Tupperware: The plastic that made big bucks

The women grabbed one of the 600 available shovels and feverishly ran into the swamp. They dug up diamond rings, gold watches, freezer units, mink stoles and more, to the total cash value of $75,000. You’d be dead wrong to think that these were B-grade celebrities on some warped reality TV show, but rather these were hard working, high achieving sales women on a conference in Florida in 1954.


Cheering on the ladies over a loudspeaker was the woman who had organised it all, Brownie Wise, the general sales manager for Tupperware. “You can’t lead anyone else farther than you have gone yourself,” she once said. Clearly Brownie Wise had gone a long way as before there was Facebook, Brownie devised a selling system based on utilising your social networks to sell stuff. She convinced Mr Tupper himself that the way to sell Tupperware was through home parties. That people had to burp it, drop it, seal it and squeeze it for themselves, preferably in a social setting over hor d’oeuvres and beverages. And she was right. Tupperware parties became a social phenomenon. Much like a baby shower, at these suburban social events guests would nibble on cheese balls, cream puffs and devilled eggs, and play games such as “Write An Honest Advert To Sell Your Husband” before being sold a pastel palette of food storing devices.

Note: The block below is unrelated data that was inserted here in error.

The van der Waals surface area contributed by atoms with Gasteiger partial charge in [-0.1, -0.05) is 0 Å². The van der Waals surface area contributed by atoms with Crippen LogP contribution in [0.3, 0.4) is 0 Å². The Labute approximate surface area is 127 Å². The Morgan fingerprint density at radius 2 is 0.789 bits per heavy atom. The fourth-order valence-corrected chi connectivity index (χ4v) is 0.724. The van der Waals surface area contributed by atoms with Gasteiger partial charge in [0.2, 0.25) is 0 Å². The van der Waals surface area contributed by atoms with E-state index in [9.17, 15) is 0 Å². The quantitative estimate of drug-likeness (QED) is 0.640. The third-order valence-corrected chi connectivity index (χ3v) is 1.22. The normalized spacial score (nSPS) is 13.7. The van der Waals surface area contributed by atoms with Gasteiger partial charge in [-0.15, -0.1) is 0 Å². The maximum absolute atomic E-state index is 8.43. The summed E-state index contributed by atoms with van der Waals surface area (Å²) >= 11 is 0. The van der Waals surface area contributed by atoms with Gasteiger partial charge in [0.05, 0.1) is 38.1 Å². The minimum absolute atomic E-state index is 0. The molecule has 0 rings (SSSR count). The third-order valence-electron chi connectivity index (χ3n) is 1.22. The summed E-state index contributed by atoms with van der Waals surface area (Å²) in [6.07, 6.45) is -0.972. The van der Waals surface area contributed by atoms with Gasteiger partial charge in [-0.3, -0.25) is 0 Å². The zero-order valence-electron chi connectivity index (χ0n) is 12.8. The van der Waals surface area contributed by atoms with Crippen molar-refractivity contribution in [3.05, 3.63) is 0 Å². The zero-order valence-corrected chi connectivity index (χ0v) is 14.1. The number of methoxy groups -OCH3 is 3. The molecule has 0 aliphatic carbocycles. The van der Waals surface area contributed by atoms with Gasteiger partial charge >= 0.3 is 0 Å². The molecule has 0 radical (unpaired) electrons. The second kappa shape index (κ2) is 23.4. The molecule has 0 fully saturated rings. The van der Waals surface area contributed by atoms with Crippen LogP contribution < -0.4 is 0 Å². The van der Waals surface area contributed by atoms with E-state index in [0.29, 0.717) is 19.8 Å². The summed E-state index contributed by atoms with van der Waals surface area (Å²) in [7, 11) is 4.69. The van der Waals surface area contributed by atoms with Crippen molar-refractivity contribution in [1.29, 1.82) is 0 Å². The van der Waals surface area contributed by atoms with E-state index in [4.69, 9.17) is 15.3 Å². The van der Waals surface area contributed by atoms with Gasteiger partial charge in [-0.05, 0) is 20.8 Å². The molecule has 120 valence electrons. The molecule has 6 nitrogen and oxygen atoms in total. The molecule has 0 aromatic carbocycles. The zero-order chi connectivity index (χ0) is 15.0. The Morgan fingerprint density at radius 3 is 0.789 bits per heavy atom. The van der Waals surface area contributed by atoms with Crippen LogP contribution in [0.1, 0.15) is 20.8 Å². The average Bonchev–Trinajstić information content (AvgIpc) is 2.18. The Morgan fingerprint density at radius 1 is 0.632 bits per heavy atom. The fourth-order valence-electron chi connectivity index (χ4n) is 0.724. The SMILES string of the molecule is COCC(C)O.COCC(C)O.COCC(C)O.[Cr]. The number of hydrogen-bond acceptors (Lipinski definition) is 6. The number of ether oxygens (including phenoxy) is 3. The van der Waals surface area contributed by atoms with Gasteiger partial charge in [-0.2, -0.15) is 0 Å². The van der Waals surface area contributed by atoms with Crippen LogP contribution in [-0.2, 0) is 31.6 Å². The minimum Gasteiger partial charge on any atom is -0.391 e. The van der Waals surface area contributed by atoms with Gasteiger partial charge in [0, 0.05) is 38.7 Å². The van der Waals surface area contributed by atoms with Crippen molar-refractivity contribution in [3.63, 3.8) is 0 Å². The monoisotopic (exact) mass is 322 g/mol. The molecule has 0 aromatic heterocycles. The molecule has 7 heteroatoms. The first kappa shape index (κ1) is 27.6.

The most amazing thing about Tupperware wasn’t that it sealed in garden freshness and flavour, but that it was for some women a career maker. Most women who worked outside the home had low-paying jobs in fields like clerical work, health and education, and light manufacturing. The money that women could make through Tupperware, turned some into mini moguls whilst at the same time not appearing too threatening as they utilised their home making and housewife skills to party plan, party host and socialise with friends and neighbours.

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These days we tend to see this merging of business and friendship as awkward. If we go to a Tupperware party, it’s with feelings of obligation dread of buying overpriced merchandise. Somewhere along the way, relying on family and friends for commercial success undid Tupperware.

Either way, it’s an amazing story, how a new kind of plastic made from waste material was moulded into a product based on the air tight seal of a paint tin and then sold through women to women. Did the brand propel suburban women into the world of entrepreneurship or reinforce stereotypes?

Do you remember Tupperware parties and what did you think of them?